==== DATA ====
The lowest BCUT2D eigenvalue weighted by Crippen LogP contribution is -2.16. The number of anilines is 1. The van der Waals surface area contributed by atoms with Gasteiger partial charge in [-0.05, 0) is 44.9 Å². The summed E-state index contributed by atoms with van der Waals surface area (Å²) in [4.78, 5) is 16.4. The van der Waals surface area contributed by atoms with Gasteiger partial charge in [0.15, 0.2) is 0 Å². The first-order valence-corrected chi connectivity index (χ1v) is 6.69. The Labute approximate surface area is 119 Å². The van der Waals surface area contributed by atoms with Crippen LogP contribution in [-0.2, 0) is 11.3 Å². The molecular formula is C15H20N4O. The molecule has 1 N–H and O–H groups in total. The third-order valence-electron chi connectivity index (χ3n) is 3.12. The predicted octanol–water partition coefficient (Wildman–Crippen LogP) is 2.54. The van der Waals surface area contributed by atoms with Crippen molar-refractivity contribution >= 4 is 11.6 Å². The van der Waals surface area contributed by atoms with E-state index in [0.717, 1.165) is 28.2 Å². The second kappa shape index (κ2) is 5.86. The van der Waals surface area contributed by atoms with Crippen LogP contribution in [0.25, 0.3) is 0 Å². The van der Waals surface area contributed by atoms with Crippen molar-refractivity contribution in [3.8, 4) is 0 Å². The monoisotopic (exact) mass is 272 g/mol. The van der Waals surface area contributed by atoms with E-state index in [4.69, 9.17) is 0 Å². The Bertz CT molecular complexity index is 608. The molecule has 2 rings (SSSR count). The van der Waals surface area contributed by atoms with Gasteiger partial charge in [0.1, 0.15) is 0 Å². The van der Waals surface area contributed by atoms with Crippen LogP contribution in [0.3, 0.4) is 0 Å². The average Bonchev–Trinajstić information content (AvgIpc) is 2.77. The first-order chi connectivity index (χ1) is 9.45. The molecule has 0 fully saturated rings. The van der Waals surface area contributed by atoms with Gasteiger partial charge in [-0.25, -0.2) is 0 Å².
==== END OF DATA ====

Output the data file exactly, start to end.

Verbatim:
The lowest BCUT2D eigenvalue weighted by Crippen LogP contribution is -2.16. The number of anilines is 1. The van der Waals surface area contributed by atoms with Gasteiger partial charge in [-0.05, 0) is 44.9 Å². The summed E-state index contributed by atoms with van der Waals surface area (Å²) in [4.78, 5) is 16.4. The van der Waals surface area contributed by atoms with Gasteiger partial charge in [0.15, 0.2) is 0 Å². The first-order valence-corrected chi connectivity index (χ1v) is 6.69. The Labute approximate surface area is 119 Å². The van der Waals surface area contributed by atoms with Crippen LogP contribution in [-0.2, 0) is 11.3 Å². The molecular formula is C15H20N4O. The molecule has 1 N–H and O–H groups in total. The third-order valence-electron chi connectivity index (χ3n) is 3.12. The predicted octanol–water partition coefficient (Wildman–Crippen LogP) is 2.54. The van der Waals surface area contributed by atoms with Crippen molar-refractivity contribution >= 4 is 11.6 Å². The van der Waals surface area contributed by atoms with E-state index in [0.717, 1.165) is 28.2 Å². The second kappa shape index (κ2) is 5.86. The van der Waals surface area contributed by atoms with Crippen LogP contribution in [0.25, 0.3) is 0 Å². The van der Waals surface area contributed by atoms with Crippen molar-refractivity contribution in [3.8, 4) is 0 Å². The monoisotopic (exact) mass is 272 g/mol. The van der Waals surface area contributed by atoms with E-state index in [4.69, 9.17) is 0 Å². The Bertz CT molecular complexity index is 608. The molecule has 2 rings (SSSR count). The van der Waals surface area contributed by atoms with Gasteiger partial charge in [0.1, 0.15) is 0 Å². The van der Waals surface area contributed by atoms with Crippen LogP contribution in [0.3, 0.4) is 0 Å². The average Bonchev–Trinajstić information content (AvgIpc) is 2.77. The first-order chi connectivity index (χ1) is 9.45. The molecule has 0 fully saturated rings. The van der Waals surface area contributed by atoms with Gasteiger partial charge in [-0.25, -0.2) is 0 Å².